Home Brew Forums

Home Brew Forums (http://www.homebrewtalk.com/forum.php)
-   General Beer Discussion (http://www.homebrewtalk.com/f14/)
-   -   Irish Cream Ale (http://www.homebrewtalk.com/f14/irish-cream-ale-1637/)

El Pistolero 07-24-2005 08:43 PM

Irish Cream Ale
I'd never had a Cream Ale before, but seen them mentioned several times here, so I decided to try one. The only one I could find at the local store (which normally has a huge selection of everything) was a four-pack of cans of Wexford Irish Cream Ale. So I bought some, chilled it, and popped the top...kind of a weird sound...the usual hiss of gas escaping, but also kind of a whistle that almost sounded like gas being sucked it. :confused:

Anyway, poured it in a glass and tasted it...first impression is it's totally flat! :( Second impression is that it doesn't taste that bad, but what's with the flat? Then I glance at the can, and I notice this "Warning: This can contains a pressurised widget. Do Not Tamper with Even When Empty" :eek:

So, before I open these other three beers (each apparently containing a widget that I shouldn't tamper with), could somebody tell me please: Is this (the one I already opened and drank) a bad beer, or are all Cream Ales supposed to be flat (and contain widgets)? TIA for your help.

Sasquatch 07-24-2005 09:26 PM

The classic Irish ale, well worth tracking down, is Kilkenny. This is a reddy-brown in colour, smooth as silk. The carbonation on a typical Widget-can beer is completely different from the force foamy garbage we're used to in our Budweiser. If you pour the stuff, you'll usually get a decent head, but the actual beer will never have much "sparkle". It takes a few to get used to, but once you do, you'll never return to foamy "yellow beer" beer, save for the occassional Corona or Heineken when the mood is right.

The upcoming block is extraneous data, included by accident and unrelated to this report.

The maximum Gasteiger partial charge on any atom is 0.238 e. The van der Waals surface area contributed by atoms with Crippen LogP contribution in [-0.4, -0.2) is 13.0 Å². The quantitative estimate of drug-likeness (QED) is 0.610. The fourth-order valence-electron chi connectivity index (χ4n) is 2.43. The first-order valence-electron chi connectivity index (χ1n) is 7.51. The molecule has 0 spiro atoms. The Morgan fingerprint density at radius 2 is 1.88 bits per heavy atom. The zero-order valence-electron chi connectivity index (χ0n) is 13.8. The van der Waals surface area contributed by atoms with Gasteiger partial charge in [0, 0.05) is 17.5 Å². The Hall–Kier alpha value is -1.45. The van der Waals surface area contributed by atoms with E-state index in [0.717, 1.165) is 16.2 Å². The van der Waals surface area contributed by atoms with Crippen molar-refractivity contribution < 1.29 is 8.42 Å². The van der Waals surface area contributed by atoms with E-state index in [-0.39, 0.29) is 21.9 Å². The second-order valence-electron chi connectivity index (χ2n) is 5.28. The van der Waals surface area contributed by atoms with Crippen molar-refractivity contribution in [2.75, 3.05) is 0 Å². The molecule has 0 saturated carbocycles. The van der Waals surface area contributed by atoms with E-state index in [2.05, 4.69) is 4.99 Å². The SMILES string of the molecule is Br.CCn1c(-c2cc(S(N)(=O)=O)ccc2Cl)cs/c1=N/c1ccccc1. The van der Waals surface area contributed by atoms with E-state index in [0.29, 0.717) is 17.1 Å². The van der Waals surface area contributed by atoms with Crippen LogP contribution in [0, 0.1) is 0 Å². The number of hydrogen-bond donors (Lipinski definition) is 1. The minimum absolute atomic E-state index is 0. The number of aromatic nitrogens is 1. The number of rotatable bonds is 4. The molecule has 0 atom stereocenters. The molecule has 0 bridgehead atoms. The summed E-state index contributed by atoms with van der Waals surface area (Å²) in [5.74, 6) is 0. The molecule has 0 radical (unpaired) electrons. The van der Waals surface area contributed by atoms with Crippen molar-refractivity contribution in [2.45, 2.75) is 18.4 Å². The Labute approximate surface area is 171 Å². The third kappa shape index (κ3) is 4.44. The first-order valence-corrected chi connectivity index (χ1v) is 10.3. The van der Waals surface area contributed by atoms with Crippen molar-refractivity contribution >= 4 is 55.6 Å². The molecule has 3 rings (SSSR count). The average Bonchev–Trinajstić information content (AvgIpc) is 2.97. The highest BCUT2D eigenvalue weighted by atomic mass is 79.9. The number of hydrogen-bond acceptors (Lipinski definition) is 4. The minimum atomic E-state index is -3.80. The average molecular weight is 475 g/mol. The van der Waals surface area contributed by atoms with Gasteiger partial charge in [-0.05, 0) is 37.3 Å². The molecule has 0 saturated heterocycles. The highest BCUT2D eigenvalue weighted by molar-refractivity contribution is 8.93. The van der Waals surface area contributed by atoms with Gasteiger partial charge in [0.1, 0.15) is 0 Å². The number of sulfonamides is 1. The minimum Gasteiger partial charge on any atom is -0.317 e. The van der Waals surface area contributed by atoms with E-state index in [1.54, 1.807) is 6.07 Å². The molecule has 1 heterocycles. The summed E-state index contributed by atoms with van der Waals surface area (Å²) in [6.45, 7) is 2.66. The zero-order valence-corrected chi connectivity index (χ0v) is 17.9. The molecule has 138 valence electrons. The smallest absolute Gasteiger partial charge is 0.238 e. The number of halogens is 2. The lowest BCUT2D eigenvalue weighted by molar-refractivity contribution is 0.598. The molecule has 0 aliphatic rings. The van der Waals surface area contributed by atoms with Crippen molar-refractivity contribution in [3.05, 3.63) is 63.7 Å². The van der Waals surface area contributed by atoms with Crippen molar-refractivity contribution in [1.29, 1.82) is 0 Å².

Try to smell the malty aspect of the Irish ale... much less hoppy and astringent than yellow beer - almost sweet and woodsy. Mouthfeel is usually thick and smooth, with a nice long finish, sometimes with traces of honey or a certain woodiness. This is totally different stuff than American "Beer".

El Pistolero 07-24-2005 10:34 PM

This Beer thing...there seems to be more to it than meets the eye. Variations of variations...Nuances upon nuances. Once again, I feel like such a green bean. :(

But, I'm sure having fun learning :)

uglygoat 07-25-2005 01:01 AM

get a big glass, pop the can and pour it all into the glass... watch it settle like guinness does when poured on tap. then it will taste malty and good :)

El Pistolero 07-25-2005 10:39 AM

That's exactly what I did, and it tasted fine...once I got over the shock of no sparkle.

beergod35 07-25-2005 04:23 PM

Widgets and such
One of the things that Sasquatch didn't say is that the widget is filled with nitrogen and that it is released when you open the can (or bottle.) Those were the strange noises you heard. Since is nitogenated and not carbonated it seems flat at first, but in truth you only taste the beer. When you carbonate a beer you change the taste at least slightly because you can taste carbon dioxide. I think nitrogen is more neutral. There are alot of English/Irish ales that are nitro based, Guiness, Bodington's, and Speckled Hen to name a few.
I find it odd that the beer you had was called an Irish Cream ale, because Cream Ale is an American creation. In fact there are only two beers that are truely American: Steam Beer and Cream Ale. And I just brewed up a steam beer yesterday. What a great country.

El Pistolero 07-25-2005 04:42 PM


Originally Posted by beergod35
There are alot of English/Irish ales that are nitro based, Guiness, Bodington's, and Speckled Hen to name a few.

I just had a sixer of Speckled Hens (bottles), and they seemed carbonated like every other beer...is it just the ones in cans that use nitro?

All times are GMT. The time now is 01:23 PM.

Copyright ©2000 - 2014, Jelsoft Enterprises Ltd.